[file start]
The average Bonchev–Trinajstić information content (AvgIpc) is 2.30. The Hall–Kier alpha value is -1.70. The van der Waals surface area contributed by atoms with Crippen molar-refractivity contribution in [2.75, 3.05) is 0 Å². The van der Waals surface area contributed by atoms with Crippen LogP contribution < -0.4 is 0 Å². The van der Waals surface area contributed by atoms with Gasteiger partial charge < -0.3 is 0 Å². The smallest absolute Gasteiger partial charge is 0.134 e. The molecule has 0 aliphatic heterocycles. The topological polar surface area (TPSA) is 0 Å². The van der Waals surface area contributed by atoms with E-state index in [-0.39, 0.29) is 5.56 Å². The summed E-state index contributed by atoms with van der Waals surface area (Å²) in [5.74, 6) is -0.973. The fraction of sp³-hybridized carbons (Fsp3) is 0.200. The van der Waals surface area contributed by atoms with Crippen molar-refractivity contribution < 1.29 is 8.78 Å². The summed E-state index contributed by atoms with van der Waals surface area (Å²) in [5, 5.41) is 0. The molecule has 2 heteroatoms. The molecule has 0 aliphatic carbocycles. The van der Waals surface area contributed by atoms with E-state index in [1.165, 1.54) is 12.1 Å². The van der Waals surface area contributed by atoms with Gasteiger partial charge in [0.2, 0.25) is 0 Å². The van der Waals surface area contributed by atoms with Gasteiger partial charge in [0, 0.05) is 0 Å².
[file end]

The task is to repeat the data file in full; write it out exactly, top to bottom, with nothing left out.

The average Bonchev–Trinajstić information content (AvgIpc) is 2.30. The Hall–Kier alpha value is -1.70. The van der Waals surface area contributed by atoms with Crippen molar-refractivity contribution in [2.75, 3.05) is 0 Å². The van der Waals surface area contributed by atoms with Crippen LogP contribution < -0.4 is 0 Å². The van der Waals surface area contributed by atoms with Gasteiger partial charge < -0.3 is 0 Å². The smallest absolute Gasteiger partial charge is 0.134 e. The molecule has 0 aliphatic heterocycles. The topological polar surface area (TPSA) is 0 Å². The van der Waals surface area contributed by atoms with E-state index in [-0.39, 0.29) is 5.56 Å². The summed E-state index contributed by atoms with van der Waals surface area (Å²) in [5.74, 6) is -0.973. The fraction of sp³-hybridized carbons (Fsp3) is 0.200. The van der Waals surface area contributed by atoms with Crippen molar-refractivity contribution < 1.29 is 8.78 Å². The summed E-state index contributed by atoms with van der Waals surface area (Å²) in [5, 5.41) is 0. The molecule has 2 heteroatoms. The molecule has 0 aliphatic carbocycles. The van der Waals surface area contributed by atoms with E-state index in [1.165, 1.54) is 12.1 Å². The van der Waals surface area contributed by atoms with Gasteiger partial charge in [0.2, 0.25) is 0 Å². The van der Waals surface area contributed by atoms with Gasteiger partial charge in [0, 0.05) is 0 Å².